• Population: 2 million
  • Portuguese Speakers: 195,000
  • Official Language: Portuguese

The number of Portuguese-speaking people in Guinea-Bissau is less than 195,000. In Bissau, most people live in an area called ‘a Praça’ (the Square). West Africa is home to Guinea-Bissau.

From the 1500s onward, Portugal dominated the region, but other European countries sought to control it as well. Slaves were historically brought to what is now Guinea-Bissau from Africa.

There are approximately 7,000 people who speak Portuguese as their native tongue, and 188,000 who speak Portuguese as a second language in Guinea-Bissau. The lingua franca most commonly used for interpersonal communication is crioulo, a form of Portuguese creole.

The current political and economic conditions in Guinea-Bissau may be worrisome for tourists, as it has experienced political unrest and chaos after independence from Portugal.

There is still a vibrant culture in the country, with cinema, festivals, literature, and music created by locals (mostly for locals) that explores its identity and still exists despite poverty.

Known for its clear water, white-sand beaches, and abundance of animal species, such as monkeys, hippos, and buffaloes, the Arquipélago dos Bijagós is one of Guinea-Bissau’s major attractions.

6 – East Timor


  • Population: 1.35 million
  • Portuguese Speakers: 6,000
  • Official Language: Portuguese & Tetum

Only less than 5% of East Timor’s population speaks Portuguese, even though it is an official language. During the Indonesian rule of 24 years that preceded East Timor’s independence (in 2002), a language that was spoken in the former Portuguese colony was suppressed.

Portugal has become somewhat of a hotbed of debate as of late when it comes to speaking Portuguese. A small island near Indonesia is the location of East Timor in Asia. During the 1600s, the Portuguese invaded East Timor to acquire sandalwood.

In 1975, Portugal officially resigned. The languages and cultures of this region are diverse. Portuguese is one of the two official languages, though it is uncommon as a first language. About 63,800 people speak Tetun, the country’s second official language. Also, this area is home to more than 30 indigenous languages!

7 – Equatorial Guinea


  • Population: 1.4 million
  • Portuguese Speakers: 6,000
  • Official Language: Portuguese, Spanish, French

Equatorial Guinea, located on the west coast of Africa, was colonized by Spain and gained independence in 1968. What makes Equatorial Guinea a Portuguese-speaking country? The Portuguese were there first, simple as that.

Initially spotted by a Portuguese navigator in 1471, the region came under Portuguese influence for about 300 years after Portugal renounced some territories to Spain in 1777.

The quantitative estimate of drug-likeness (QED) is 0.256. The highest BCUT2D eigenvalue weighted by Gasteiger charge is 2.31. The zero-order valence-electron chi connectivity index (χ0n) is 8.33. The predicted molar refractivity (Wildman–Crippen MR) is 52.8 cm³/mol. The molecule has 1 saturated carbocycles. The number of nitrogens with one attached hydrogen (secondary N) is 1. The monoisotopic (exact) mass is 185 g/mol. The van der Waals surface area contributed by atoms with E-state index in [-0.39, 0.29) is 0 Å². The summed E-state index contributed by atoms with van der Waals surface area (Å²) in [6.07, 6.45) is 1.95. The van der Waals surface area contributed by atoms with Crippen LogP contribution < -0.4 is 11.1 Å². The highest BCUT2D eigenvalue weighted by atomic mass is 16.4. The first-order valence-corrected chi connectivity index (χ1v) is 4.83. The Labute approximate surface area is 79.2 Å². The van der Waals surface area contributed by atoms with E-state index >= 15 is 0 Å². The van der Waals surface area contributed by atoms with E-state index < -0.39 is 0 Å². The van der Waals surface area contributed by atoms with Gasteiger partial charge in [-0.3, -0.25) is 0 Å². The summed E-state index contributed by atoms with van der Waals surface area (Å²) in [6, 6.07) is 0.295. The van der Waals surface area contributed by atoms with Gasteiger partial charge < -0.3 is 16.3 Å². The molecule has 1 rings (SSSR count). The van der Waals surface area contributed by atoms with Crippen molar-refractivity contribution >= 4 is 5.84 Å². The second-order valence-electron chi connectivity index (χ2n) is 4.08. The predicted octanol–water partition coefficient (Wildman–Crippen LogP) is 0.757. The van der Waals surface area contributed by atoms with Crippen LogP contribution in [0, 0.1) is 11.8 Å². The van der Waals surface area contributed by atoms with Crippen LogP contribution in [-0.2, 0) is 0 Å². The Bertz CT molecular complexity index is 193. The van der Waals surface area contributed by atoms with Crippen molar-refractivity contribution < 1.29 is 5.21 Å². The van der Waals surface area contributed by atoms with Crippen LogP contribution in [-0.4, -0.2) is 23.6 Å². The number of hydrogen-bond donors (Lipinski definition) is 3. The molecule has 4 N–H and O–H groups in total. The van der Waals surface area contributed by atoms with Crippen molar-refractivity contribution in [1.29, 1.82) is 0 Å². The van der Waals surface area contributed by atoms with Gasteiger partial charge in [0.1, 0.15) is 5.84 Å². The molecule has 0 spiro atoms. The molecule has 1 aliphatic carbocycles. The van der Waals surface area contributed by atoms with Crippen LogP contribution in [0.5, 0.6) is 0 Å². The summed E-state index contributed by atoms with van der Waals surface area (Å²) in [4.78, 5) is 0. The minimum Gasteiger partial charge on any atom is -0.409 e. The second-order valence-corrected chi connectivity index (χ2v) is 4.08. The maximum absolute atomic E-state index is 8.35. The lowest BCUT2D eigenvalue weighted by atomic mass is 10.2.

There is no pure form of Portuguese here. Fa d’Ambu is the most commonly spoken language with Portuguese roots, a Portuguese creole mostly spoken on island communities. There is a large number of second-language speakers in Equatorial Guinea, with Spanish and French being the most common languages.

The nation’s membership in the Community of Portuguese Language Countries supports its claim to be an official language as well, as some sources list Portuguese as well.

Equatorial Guinea speaks Portuguese as well as many other countries in Africa The language was officially adopted by Guinea in 2010. In Portugal and the United States, a Portuguese Creole called Fa d’Ambô is spoken there.

8 – Spain


  • Population: 47 million
  • Portuguese Speakers: 165,000
  • Official Language: Spanish

Nearly 50 million people live in Spain. Despite Castilian Spanish being an official language nationwide, several other languages are acknowledged as an official in specific regions. Galician, which is spoken by some 7% of the Portuguese-speaking population, is the most prominent regional language.

Additionally, there are an estimated 165,000 Portuguese speakers in Spain. The immigrants to Spain have also brought many Portuguese creoles with them, such as Fa d’Ambu and Kabuverdianu.

9 – Cape Verde


  • Population: 570,000
  • Portuguese Speakers: As Cape Verde’s official language, Portuguese is spoken by the majority of its over 500,000 residents.
  • Official Language: Portuguese

In the countries that speak Portuguese, Cape Verde is the country where the majority population speaks this language. As the official language of Cape Verde, Portuguese is spoken by most of the archipelago’s 500,000 residents.

However, Cape Verdeans are almost exclusively fluent in the Portuguese-based creole known as Kriolu (Cape Verdean Creole). Cap Verde is a chain of islands situated near the west coast of Africa in the Atlantic Ocean.

Cape Verde gained its independence from Portugal in 1975, but the Portuguese language remained there with the early settlers. Ethnologue doesn’t even have a number estimate of Portuguese speakers, even though Portuguese is the official language. A Portuguese creole, Cruioulo (also known as Kabuverdianu), is more often found in native speakers.

10 – Japan


  • Population: 126 million
  • Portuguese Speakers: 300,000
  • Official Language: Japanese

The Japanese are home to a substantial number of Brazilians who brought with them Portuguese as their native tongue. Why did this happen? Immigration patterns are at the root of everything.

Japan was the destination of many Japanese immigrants during the 1900s. Some Japanese descendants of Brazilians have, however, immigrated to Japan since the 1980s when Brazil’s economy experienced difficulties.

How Many People Speak Portuguese?

Including the above Portuguese speaking countries, a total of 270 million people speak Portuguese, approximately 233 million are native speakers. Second in popularity among Romance languages, after Spanish, it is the ninth most spoken language in the world.

Share This